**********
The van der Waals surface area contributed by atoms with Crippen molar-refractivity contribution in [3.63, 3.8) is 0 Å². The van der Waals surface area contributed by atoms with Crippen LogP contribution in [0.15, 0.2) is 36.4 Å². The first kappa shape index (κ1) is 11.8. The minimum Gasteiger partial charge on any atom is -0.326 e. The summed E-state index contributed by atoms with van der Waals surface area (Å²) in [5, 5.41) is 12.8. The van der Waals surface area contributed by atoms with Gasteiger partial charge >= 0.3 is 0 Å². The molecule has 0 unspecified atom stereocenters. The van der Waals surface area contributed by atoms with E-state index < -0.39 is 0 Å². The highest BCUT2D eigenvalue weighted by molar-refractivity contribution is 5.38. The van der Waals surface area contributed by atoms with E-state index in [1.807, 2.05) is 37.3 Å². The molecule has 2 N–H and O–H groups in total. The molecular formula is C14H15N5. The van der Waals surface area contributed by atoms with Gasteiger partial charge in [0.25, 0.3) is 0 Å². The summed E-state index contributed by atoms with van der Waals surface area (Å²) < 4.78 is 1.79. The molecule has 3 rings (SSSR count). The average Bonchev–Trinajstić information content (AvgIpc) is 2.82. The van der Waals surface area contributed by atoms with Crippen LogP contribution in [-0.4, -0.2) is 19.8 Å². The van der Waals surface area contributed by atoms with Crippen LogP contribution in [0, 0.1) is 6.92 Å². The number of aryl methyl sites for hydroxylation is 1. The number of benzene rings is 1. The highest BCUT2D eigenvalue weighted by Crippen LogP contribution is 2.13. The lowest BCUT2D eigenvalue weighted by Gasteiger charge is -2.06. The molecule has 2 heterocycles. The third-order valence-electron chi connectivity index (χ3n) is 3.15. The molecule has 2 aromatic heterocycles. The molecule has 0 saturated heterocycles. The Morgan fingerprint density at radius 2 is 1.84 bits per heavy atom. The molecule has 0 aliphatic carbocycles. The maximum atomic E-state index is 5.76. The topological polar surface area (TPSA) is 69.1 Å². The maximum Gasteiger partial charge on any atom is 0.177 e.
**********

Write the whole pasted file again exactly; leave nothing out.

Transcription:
The van der Waals surface area contributed by atoms with Crippen molar-refractivity contribution in [3.63, 3.8) is 0 Å². The van der Waals surface area contributed by atoms with Crippen LogP contribution in [0.15, 0.2) is 36.4 Å². The first kappa shape index (κ1) is 11.8. The minimum Gasteiger partial charge on any atom is -0.326 e. The summed E-state index contributed by atoms with van der Waals surface area (Å²) in [5, 5.41) is 12.8. The van der Waals surface area contributed by atoms with Gasteiger partial charge >= 0.3 is 0 Å². The molecule has 0 unspecified atom stereocenters. The van der Waals surface area contributed by atoms with E-state index < -0.39 is 0 Å². The highest BCUT2D eigenvalue weighted by molar-refractivity contribution is 5.38. The van der Waals surface area contributed by atoms with E-state index in [1.807, 2.05) is 37.3 Å². The molecule has 2 N–H and O–H groups in total. The molecular formula is C14H15N5. The van der Waals surface area contributed by atoms with Gasteiger partial charge in [0.25, 0.3) is 0 Å². The summed E-state index contributed by atoms with van der Waals surface area (Å²) < 4.78 is 1.79. The molecule has 3 rings (SSSR count). The average Bonchev–Trinajstić information content (AvgIpc) is 2.82. The van der Waals surface area contributed by atoms with Crippen LogP contribution in [-0.4, -0.2) is 19.8 Å². The van der Waals surface area contributed by atoms with Crippen LogP contribution in [0, 0.1) is 6.92 Å². The number of aryl methyl sites for hydroxylation is 1. The number of benzene rings is 1. The highest BCUT2D eigenvalue weighted by Crippen LogP contribution is 2.13. The lowest BCUT2D eigenvalue weighted by Gasteiger charge is -2.06. The molecule has 2 heterocycles. The third-order valence-electron chi connectivity index (χ3n) is 3.15. The molecule has 2 aromatic heterocycles. The molecule has 0 saturated heterocycles. The Morgan fingerprint density at radius 2 is 1.84 bits per heavy atom. The molecule has 0 aliphatic carbocycles. The maximum atomic E-state index is 5.76. The topological polar surface area (TPSA) is 69.1 Å². The maximum Gasteiger partial charge on any atom is 0.177 e.